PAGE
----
Tag Archives: urgent care

New Urgent Care Facility

On July 2nd, Door County Medical Center’s Urgent Care opened its brand new doors, showcasing a state-of-the-art facility designed to improve service for walk-in patients with acute needs. Open 12 hours a day, 365 days a year, these improvements make an exceptional facility even more accessible to our community.

Originally opened in January of 2012, Urgent Care was located in the former Emergency Room area. “The impetus for creating Urgent Care in the first place was our community and business partners telling us we need better access that’s not expensive like the emergency room. We needed a facility to address acute issues without an appointment. That’s how it started,” explains Sandy Vandertie, RN, Outpatient Services Director at DCMC.

Patient Needs First

According to the U.S. Census Bureau, the average number of people in Door County over age 65 is 25.4%. People ages 65-75 grew by 16% over the past 5 years and those over age 85 during the same period grew by 10%. The new Urgent Care facility addresses the needs of this demographic in a very noticeable way: the entrance is now located near the front of the ER.

“Our population of elderly and older retirees have multiple diagnoses or health issues that they are chronically managing and that’s what we’re here for,” says Vandertie, “but we needed to be more visible, not have them walk all the way around the building every time. We knew we could do better.”

The new design was a collaborative effort by a team of providers and staff who met regularly every other week. To ensure that patients’ needs were included in the planning, they used feedback from patient surveys and comments. Each member of the team brought in their unique perspective from working every day within their specific role at Urgent Care.

Privacy, Comfort, Technology

Within the new facility are six new rooms, three spacious bathrooms plus cubby areas to make things functional for folks in wheelchairs. “The first room a patient sees after registration is intentionally designed to be inclusive, especially for those seated in a wheelchair,” adds Vandertie.

The former Urgent Care had four rooms, two of which were across from a public hallway.
“In the spirit of privacy and confidentiality, we wanted to provide an area that we can absolutely guarantee both to all of our patients,” says Vandertie. The new waiting area was purposely designed to not be large for privacy reasons as well. “If there’s a lot of extra family or overflow, we’re going to encourage them to go to the other waiting areas where there’s a television. We want to keep this area as quiet and manageable as possible.”

Another improvement is the addition of computers and printers in every room, empowering providers to create and print discharge instructions right there with the patient. “Before, the nurse had to drag a shared laptop back and forth throughout each room. We try to be motivated with time, with the caveat that we’re still going to take care of you the right way. Having access to this technology is incredibly helpful,” says Vandertie.

The Choice is Yours

There are several reasons why a patient may feel more comfortable presenting to Urgent Care rather than the Emergency room. The advantage of being in Door County Medical Center is that both entities are literally across the hall from one another. “We offer flexibility for our patients to choose where they think they need to be cared for. If they happen to choose incorrectly, that they would be better served in the ER, then it is our job as health care providers to help them understand and explain why they are going to be better served in the emergency room,” says Vandertie.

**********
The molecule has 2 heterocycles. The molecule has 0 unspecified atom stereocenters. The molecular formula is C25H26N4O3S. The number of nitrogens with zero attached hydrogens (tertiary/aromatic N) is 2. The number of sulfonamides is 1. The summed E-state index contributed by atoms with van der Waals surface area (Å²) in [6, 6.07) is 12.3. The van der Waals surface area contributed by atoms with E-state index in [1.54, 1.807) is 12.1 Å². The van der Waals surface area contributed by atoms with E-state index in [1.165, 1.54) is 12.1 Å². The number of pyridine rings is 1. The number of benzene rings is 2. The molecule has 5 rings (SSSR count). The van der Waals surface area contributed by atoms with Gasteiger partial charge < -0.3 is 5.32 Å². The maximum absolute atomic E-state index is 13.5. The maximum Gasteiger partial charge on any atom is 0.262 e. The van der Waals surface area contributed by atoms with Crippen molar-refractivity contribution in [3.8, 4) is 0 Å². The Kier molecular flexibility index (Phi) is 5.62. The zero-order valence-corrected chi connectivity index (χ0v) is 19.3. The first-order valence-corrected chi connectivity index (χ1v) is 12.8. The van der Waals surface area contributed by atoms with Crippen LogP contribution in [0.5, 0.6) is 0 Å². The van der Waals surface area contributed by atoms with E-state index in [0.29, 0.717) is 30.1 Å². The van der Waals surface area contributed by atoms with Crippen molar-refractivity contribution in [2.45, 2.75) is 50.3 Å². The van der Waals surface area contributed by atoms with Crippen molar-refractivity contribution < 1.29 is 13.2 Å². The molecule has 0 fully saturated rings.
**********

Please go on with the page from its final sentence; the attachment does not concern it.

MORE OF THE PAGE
“I think for somebody who’s really mindful about trying to utilize the right space at the right time for the right cost you have multiple options. Urgent Care is similar to an appointment in your provider’s office,” says Vandertie, “although we are separate departments with separate staff, my ER nurses are cross-trained to work in Urgent Care because, from a patient care perspective, I think it’s valuable for us to understand how each other works differently so that we work better together.”

Urgent Care is open 7am-7pm everyday, including all holidays. We are on schedule to transition Saturday outpatient lab from the clinic to the new urgent care area on Saturday, August 4. The hours for outpatient lab will remain 8am-12pm.

If you want to learn more about the differences between Urgent Care and our Emergency Room services, please call 920-743-5566.

Ask the Expert: Avoiding Colds and Flu

By Patti Balestrieri, APNP, Door County Medical Center


Q:  I’m a busy working mom, and I can’t afford to get sick! How can I avoid colds and flu this winter?

A: Proper handwashing is the first line of defense against cold and flu season. What’s more, encouraging good hand hygiene for the whole family can decrease illness in the household.

  • Sing the ABCs. It takes at least 20 seconds to kill germs. Have children sing the alphabet song while lathering, then rinse.
  • Soap and water. Washing with soap and water is more effective than hand sanitizer, and less drying to the skin.
  • Germ control. When in public restrooms, use a paper towel to turn off the sink and open the restroom door when exiting.
  • Cough smart. Teach children to cough into the crook of their arm, rather than their hands.


DCMC’s Urgent Care Department, located within the Sturgeon Bay facility, is open every day of the year from 7 a.m. to 7 p.m.